Wednesday, February 22, 2006

Congress Should Talk to the Experts

My biggest fear in the current brouhaha over DP World buying P&O Terminals isn't the government of the UAE.

My biggest fear is the U.S. Congress.

My fear is that Congress feels it has to Do Something. And that often equals Bad Legislation.

At best, we could be subject to another Commission, who will spend much taxpayer dollars, study the situation for a year, release their findings and recommendations--which will promptly be ignored, forgotten, or set aside if convenient--and, like Pontius Pilate, wash their hands of further responsibility.

"We did our duty. Now, let's see how much money we can gut from the U.S. Coast Guard."

In 2001, I was working for a steamship line. After 9/11, one of our favorite water cooler topics was "How Would We Have Done It Better?" We had the advantage in knowing the vulnerabilities of the system, of where the weak links were.

For its part, U.S. Customs and the Coast Guard have been trying to close those gaps. There is an entire program called Customs-Trade Partnership Against Terrorism (known as C-TPAT). There is the 24-Hour Rule, where steamship lines send a manifest to Customs 24 hours before the vessel arrives at the foreign port of loading. Once that manifest is transmitted, it is almost impossible to edit it.

INS, for their part, requires a complete list of crew members and passport information. Getting off the ship (not that ships are in port long anyway) is discouraged.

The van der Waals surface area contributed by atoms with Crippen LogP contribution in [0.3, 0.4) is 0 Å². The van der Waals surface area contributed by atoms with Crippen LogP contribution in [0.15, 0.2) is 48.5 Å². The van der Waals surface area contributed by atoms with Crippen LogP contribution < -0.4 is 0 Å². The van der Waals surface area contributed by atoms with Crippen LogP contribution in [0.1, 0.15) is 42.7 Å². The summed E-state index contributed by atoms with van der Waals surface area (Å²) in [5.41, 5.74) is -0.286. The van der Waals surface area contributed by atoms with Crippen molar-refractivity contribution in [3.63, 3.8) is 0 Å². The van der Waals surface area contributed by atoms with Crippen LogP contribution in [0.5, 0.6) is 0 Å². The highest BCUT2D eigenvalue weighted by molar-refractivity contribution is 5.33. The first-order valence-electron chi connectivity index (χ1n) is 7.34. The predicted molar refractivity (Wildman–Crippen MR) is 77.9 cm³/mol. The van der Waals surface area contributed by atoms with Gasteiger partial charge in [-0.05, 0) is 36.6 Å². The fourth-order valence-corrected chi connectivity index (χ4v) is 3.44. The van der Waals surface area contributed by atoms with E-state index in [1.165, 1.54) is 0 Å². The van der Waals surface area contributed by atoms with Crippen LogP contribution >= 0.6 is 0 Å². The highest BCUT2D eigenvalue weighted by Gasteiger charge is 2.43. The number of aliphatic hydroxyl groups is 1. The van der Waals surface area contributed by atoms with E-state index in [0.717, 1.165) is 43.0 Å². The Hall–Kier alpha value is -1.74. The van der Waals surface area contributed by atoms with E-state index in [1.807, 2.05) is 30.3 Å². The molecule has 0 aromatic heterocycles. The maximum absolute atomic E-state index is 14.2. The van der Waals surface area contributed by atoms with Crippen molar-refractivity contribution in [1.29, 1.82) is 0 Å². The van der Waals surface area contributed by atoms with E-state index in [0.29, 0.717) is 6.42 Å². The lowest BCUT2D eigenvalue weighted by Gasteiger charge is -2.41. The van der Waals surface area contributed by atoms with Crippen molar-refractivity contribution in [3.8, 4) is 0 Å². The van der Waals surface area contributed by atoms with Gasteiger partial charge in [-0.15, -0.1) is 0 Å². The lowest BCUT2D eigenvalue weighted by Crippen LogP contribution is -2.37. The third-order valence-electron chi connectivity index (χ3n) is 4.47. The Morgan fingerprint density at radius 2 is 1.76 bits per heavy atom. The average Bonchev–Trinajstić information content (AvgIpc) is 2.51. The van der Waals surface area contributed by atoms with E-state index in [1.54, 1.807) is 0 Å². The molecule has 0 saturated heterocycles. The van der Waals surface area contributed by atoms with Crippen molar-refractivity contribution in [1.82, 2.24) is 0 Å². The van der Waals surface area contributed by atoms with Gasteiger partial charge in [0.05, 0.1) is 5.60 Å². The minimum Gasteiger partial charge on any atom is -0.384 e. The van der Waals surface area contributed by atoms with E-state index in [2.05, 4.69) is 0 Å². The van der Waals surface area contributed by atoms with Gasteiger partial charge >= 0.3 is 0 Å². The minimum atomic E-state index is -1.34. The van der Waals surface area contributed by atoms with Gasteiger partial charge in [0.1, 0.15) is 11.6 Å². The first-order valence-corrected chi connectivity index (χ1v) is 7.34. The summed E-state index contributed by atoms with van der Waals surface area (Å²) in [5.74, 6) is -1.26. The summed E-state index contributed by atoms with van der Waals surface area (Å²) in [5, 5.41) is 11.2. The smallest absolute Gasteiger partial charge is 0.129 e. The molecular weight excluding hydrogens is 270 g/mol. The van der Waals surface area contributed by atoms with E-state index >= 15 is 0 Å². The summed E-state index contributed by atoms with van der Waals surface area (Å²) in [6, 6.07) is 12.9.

But spend $6 billion just to blow up a port terminal? I can think of a couple of ways to do damage for a lot less. Remember, the 9/11 hijackers didn't own the planes or the airport terminals. They had box cutters, available at any office supply or hardware store, and themselves.

If I were truly interested in port security, I'd take the yard superintendents, the walking bosses, the clerks, the truck drivers, transtainer and container crane operators out to the local dive and spring for beer. They can tell you where the security holes are and probably have some good ideas how to fix them. Chances are they've been talking about this since 9/11 as well.

And I'd increase the operating budget of the Coast Guard and Customs so they can do their job. Especially in the area of data mining the manifests to flag suspicious cargo. Customs needs a Chloe O'Brien and the computer power of CTU in 24. They don't have it.

But my suggestion doesn't provide much of a photo op.